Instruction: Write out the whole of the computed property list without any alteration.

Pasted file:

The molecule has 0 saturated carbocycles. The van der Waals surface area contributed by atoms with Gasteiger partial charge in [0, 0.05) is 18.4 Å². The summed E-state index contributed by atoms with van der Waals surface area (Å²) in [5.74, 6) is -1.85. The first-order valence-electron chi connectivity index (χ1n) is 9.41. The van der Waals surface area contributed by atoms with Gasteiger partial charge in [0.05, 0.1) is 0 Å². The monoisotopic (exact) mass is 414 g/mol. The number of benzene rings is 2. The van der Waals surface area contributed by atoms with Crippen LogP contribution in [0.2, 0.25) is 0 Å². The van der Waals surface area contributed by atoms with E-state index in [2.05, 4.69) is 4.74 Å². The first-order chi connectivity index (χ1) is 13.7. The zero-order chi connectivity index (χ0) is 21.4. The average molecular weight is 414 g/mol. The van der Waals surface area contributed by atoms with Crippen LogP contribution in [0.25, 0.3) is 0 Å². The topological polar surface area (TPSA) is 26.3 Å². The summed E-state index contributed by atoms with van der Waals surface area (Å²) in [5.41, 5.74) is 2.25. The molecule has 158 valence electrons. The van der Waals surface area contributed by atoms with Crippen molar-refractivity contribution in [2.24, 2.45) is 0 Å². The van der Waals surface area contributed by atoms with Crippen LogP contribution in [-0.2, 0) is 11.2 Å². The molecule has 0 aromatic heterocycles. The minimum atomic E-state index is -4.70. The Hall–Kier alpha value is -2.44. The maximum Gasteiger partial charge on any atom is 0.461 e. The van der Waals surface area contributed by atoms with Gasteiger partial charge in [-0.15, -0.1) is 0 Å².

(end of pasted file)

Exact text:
The molecule has 0 saturated carbocycles. The van der Waals surface area contributed by atoms with Gasteiger partial charge in [0, 0.05) is 18.4 Å². The summed E-state index contributed by atoms with van der Waals surface area (Å²) in [5.74, 6) is -1.85. The first-order valence-electron chi connectivity index (χ1n) is 9.41. The van der Waals surface area contributed by atoms with Gasteiger partial charge in [0.05, 0.1) is 0 Å². The monoisotopic (exact) mass is 414 g/mol. The number of benzene rings is 2. The van der Waals surface area contributed by atoms with Crippen LogP contribution in [0.2, 0.25) is 0 Å². The van der Waals surface area contributed by atoms with E-state index in [2.05, 4.69) is 4.74 Å². The first-order chi connectivity index (χ1) is 13.7. The zero-order chi connectivity index (χ0) is 21.4. The average molecular weight is 414 g/mol. The van der Waals surface area contributed by atoms with Crippen LogP contribution in [0.25, 0.3) is 0 Å². The topological polar surface area (TPSA) is 26.3 Å². The summed E-state index contributed by atoms with van der Waals surface area (Å²) in [5.41, 5.74) is 2.25. The molecule has 158 valence electrons. The van der Waals surface area contributed by atoms with Crippen molar-refractivity contribution in [2.24, 2.45) is 0 Å². The van der Waals surface area contributed by atoms with Crippen LogP contribution in [-0.2, 0) is 11.2 Å². The molecule has 0 aromatic heterocycles. The minimum atomic E-state index is -4.70. The Hall–Kier alpha value is -2.44. The maximum Gasteiger partial charge on any atom is 0.461 e. The van der Waals surface area contributed by atoms with Gasteiger partial charge in [-0.15, -0.1) is 0 Å².